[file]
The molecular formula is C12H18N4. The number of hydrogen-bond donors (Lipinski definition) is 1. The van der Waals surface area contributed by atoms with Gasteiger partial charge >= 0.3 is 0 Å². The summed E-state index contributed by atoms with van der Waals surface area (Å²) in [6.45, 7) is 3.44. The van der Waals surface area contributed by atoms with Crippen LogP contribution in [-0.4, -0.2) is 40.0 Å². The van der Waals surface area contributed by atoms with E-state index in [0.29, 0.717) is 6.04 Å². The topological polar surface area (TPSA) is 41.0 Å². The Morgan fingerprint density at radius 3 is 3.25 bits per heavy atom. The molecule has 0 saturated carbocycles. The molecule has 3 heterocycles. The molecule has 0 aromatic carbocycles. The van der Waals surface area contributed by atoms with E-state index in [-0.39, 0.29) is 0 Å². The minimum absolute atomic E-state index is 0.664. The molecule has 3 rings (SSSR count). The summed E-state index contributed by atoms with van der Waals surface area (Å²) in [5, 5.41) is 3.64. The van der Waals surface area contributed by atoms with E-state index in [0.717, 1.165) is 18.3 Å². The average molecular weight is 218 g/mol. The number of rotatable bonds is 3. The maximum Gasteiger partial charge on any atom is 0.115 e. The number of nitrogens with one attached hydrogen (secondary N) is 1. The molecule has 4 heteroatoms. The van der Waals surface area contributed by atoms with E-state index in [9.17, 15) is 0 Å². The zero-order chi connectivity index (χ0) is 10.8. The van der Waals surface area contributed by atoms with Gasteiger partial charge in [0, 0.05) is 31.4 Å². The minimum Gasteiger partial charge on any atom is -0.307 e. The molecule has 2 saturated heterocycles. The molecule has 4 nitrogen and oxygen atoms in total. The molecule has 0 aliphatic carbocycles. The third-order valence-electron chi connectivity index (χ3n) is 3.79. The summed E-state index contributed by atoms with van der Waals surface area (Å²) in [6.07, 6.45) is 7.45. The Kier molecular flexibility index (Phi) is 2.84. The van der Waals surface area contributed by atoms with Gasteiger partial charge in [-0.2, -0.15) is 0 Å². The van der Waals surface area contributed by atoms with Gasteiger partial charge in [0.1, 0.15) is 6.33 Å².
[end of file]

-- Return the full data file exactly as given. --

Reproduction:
The molecular formula is C12H18N4. The number of hydrogen-bond donors (Lipinski definition) is 1. The van der Waals surface area contributed by atoms with Gasteiger partial charge >= 0.3 is 0 Å². The summed E-state index contributed by atoms with van der Waals surface area (Å²) in [6.45, 7) is 3.44. The van der Waals surface area contributed by atoms with Crippen LogP contribution in [-0.4, -0.2) is 40.0 Å². The van der Waals surface area contributed by atoms with E-state index in [0.29, 0.717) is 6.04 Å². The topological polar surface area (TPSA) is 41.0 Å². The Morgan fingerprint density at radius 3 is 3.25 bits per heavy atom. The molecule has 0 saturated carbocycles. The molecule has 3 heterocycles. The molecule has 0 aromatic carbocycles. The van der Waals surface area contributed by atoms with E-state index in [-0.39, 0.29) is 0 Å². The minimum absolute atomic E-state index is 0.664. The molecule has 3 rings (SSSR count). The summed E-state index contributed by atoms with van der Waals surface area (Å²) in [5, 5.41) is 3.64. The van der Waals surface area contributed by atoms with E-state index in [0.717, 1.165) is 18.3 Å². The average molecular weight is 218 g/mol. The number of rotatable bonds is 3. The maximum Gasteiger partial charge on any atom is 0.115 e. The number of nitrogens with one attached hydrogen (secondary N) is 1. The molecule has 4 heteroatoms. The van der Waals surface area contributed by atoms with E-state index in [9.17, 15) is 0 Å². The zero-order chi connectivity index (χ0) is 10.8. The van der Waals surface area contributed by atoms with Gasteiger partial charge in [0, 0.05) is 31.4 Å². The minimum Gasteiger partial charge on any atom is -0.307 e. The molecule has 2 saturated heterocycles. The molecule has 4 nitrogen and oxygen atoms in total. The molecule has 0 aliphatic carbocycles. The third-order valence-electron chi connectivity index (χ3n) is 3.79. The summed E-state index contributed by atoms with van der Waals surface area (Å²) in [6.07, 6.45) is 7.45. The Kier molecular flexibility index (Phi) is 2.84. The van der Waals surface area contributed by atoms with Gasteiger partial charge in [-0.2, -0.15) is 0 Å². The van der Waals surface area contributed by atoms with Gasteiger partial charge in [0.1, 0.15) is 6.33 Å².